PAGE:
Recent article on Washington Post about carb-loving dogs versus wolves made me wonder if there was a similar association between humans and a possibly still extant (rather than extinct) human subgroup.
Wolves are physically far superior to dogs on intelligence and various measures of physical ability. Do you think there's a similar human subgroup?
asked bysurfin_on_a_rocket_ (1672)
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on January 25, 2013
at 05:50 AM
Let's try to avoid xenophobia and racism with this dangerous question here. I would like to start by saying that all humans have a naturally tribal history and you just have to go back farther with some populations to see their Paleo roots. That being said if you look at documentaries of currently existing wild human populations you will see that they all exhibit a similar body type or at least there is far less variation than seen in the city. This is largely due to their level of physical activity and diet. This is the meaning of "paleo" to me.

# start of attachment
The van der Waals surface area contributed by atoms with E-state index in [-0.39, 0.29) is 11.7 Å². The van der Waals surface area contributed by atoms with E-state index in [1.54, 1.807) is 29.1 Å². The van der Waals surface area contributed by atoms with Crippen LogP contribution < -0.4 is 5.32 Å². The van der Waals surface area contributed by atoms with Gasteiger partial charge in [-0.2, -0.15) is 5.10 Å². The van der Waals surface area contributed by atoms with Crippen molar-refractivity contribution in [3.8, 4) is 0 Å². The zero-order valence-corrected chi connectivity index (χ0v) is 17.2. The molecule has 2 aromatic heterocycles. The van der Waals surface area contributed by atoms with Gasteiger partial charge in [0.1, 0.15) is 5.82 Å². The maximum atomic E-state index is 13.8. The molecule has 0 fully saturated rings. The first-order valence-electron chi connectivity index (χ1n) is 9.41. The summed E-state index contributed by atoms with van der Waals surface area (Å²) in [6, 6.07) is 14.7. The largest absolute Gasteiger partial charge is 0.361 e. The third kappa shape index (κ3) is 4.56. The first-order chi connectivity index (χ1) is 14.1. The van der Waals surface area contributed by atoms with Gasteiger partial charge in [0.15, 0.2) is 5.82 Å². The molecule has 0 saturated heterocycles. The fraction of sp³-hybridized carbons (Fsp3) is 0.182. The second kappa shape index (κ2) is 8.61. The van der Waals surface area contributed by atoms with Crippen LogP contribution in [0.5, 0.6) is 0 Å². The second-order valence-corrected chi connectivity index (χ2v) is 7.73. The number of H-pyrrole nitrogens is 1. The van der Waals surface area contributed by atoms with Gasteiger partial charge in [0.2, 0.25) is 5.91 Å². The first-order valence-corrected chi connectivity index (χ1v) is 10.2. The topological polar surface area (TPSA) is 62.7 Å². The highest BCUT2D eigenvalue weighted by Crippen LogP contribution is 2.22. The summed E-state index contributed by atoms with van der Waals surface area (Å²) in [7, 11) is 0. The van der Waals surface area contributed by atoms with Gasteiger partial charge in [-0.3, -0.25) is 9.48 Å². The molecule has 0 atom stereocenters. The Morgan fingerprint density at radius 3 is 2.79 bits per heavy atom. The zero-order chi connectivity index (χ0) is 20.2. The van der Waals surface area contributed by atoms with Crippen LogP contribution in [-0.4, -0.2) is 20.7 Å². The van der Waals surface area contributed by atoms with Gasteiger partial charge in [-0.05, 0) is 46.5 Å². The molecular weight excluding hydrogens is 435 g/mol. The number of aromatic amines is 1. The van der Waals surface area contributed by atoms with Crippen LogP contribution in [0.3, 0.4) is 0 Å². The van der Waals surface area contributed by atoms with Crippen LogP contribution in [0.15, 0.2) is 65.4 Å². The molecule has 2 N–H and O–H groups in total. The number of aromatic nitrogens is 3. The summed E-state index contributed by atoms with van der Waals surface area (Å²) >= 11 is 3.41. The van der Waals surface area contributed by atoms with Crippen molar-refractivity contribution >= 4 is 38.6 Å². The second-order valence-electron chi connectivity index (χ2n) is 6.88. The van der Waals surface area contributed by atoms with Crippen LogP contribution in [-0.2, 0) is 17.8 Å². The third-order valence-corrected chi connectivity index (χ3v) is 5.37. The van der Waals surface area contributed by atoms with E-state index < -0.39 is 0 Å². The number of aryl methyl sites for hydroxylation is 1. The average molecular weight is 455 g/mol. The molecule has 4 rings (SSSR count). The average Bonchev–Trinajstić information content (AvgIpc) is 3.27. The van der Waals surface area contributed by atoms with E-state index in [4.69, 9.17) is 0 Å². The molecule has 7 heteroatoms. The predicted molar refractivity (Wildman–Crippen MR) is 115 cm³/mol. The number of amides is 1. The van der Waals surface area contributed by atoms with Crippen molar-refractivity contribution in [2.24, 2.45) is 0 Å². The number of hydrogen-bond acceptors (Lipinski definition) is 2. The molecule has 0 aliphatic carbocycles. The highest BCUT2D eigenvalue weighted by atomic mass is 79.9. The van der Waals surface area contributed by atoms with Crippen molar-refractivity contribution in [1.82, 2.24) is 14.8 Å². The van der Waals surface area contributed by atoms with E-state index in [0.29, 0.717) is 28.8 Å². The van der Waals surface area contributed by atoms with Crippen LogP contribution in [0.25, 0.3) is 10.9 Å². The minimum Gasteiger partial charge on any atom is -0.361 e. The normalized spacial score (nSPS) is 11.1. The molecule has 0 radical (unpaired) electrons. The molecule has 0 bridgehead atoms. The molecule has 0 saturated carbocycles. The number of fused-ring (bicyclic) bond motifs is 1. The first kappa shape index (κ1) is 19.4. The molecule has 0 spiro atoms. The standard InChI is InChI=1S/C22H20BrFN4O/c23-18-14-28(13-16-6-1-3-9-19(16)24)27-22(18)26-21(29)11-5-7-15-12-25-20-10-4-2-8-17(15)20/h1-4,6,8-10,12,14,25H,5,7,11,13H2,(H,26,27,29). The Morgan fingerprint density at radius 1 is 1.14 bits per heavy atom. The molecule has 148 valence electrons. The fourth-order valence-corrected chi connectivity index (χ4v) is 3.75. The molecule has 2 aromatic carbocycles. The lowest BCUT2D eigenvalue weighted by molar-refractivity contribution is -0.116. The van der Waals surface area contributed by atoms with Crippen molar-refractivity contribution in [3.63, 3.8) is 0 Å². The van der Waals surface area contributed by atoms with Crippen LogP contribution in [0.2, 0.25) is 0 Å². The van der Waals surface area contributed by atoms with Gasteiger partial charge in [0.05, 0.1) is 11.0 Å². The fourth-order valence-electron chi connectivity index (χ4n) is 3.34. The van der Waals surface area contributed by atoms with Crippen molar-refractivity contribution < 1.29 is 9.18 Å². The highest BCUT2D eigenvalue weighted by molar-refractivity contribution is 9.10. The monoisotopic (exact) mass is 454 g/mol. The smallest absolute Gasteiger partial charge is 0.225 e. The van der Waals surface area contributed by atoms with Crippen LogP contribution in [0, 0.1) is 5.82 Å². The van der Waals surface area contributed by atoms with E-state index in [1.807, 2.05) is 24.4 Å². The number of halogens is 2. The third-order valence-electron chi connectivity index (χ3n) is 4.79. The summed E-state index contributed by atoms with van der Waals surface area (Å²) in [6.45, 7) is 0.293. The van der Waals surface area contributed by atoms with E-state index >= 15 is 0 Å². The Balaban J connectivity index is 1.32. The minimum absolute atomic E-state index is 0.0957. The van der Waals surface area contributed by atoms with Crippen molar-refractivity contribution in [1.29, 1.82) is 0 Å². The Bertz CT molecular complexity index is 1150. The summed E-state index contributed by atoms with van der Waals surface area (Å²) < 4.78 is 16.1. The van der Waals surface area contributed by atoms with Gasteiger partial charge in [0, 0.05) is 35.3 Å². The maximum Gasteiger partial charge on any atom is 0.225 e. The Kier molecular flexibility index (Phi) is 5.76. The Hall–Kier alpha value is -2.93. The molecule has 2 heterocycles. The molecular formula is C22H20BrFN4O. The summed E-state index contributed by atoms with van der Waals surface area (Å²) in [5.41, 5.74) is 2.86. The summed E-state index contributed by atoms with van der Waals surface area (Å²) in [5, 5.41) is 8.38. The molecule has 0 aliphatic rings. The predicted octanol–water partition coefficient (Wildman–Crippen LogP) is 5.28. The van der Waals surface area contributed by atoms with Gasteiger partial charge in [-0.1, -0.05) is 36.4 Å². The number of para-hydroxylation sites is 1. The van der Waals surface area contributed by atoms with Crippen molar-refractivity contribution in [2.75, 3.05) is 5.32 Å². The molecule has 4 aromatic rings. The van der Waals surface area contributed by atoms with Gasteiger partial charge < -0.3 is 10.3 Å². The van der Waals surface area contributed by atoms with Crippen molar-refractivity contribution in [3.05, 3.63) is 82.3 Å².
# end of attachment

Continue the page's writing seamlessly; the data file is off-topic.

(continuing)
Dogs are selectively bred for certain qualities. This has led to rampant inbreeding and genetic disease not found in native wolf populations. Most dogs may look radically different than wolves but they are still genetically and sexually compatible. They are not really a subgroup.
So to answer your question: any group of humans that have been isolated enough to develop radical traits due to inbreeding could be compared to dogs. I would advise against making this comparison as it is surely insulting. The first group of people that comes to mind is British royalty. They did perform selective breeding with their children the same way they did with their dogs. Being limited to marrying only other royalty did eventually limit their genetic diversity much like a purebred dog.